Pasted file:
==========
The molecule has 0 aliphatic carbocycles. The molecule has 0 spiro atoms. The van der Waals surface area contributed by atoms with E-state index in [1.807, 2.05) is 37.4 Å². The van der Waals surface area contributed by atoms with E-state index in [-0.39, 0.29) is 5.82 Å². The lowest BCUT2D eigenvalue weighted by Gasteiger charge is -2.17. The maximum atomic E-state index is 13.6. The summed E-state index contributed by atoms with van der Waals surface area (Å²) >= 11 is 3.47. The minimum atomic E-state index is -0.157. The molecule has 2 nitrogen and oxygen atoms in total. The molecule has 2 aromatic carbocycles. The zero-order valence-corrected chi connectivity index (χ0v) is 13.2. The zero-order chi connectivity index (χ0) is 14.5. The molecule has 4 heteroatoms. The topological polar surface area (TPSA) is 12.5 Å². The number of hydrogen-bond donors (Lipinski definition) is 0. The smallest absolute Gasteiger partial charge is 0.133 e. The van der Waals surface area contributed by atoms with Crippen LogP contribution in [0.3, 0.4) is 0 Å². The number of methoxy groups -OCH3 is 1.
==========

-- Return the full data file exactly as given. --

The molecule has 0 aliphatic carbocycles. The molecule has 0 spiro atoms. The van der Waals surface area contributed by atoms with E-state index in [1.807, 2.05) is 37.4 Å². The van der Waals surface area contributed by atoms with E-state index in [-0.39, 0.29) is 5.82 Å². The lowest BCUT2D eigenvalue weighted by Gasteiger charge is -2.17. The maximum atomic E-state index is 13.6. The summed E-state index contributed by atoms with van der Waals surface area (Å²) >= 11 is 3.47. The minimum atomic E-state index is -0.157. The molecule has 2 nitrogen and oxygen atoms in total. The molecule has 2 aromatic carbocycles. The zero-order valence-corrected chi connectivity index (χ0v) is 13.2. The zero-order chi connectivity index (χ0) is 14.5. The molecule has 4 heteroatoms. The topological polar surface area (TPSA) is 12.5 Å². The number of hydrogen-bond donors (Lipinski definition) is 0. The smallest absolute Gasteiger partial charge is 0.133 e. The van der Waals surface area contributed by atoms with Crippen LogP contribution in [0.3, 0.4) is 0 Å². The number of methoxy groups -OCH3 is 1.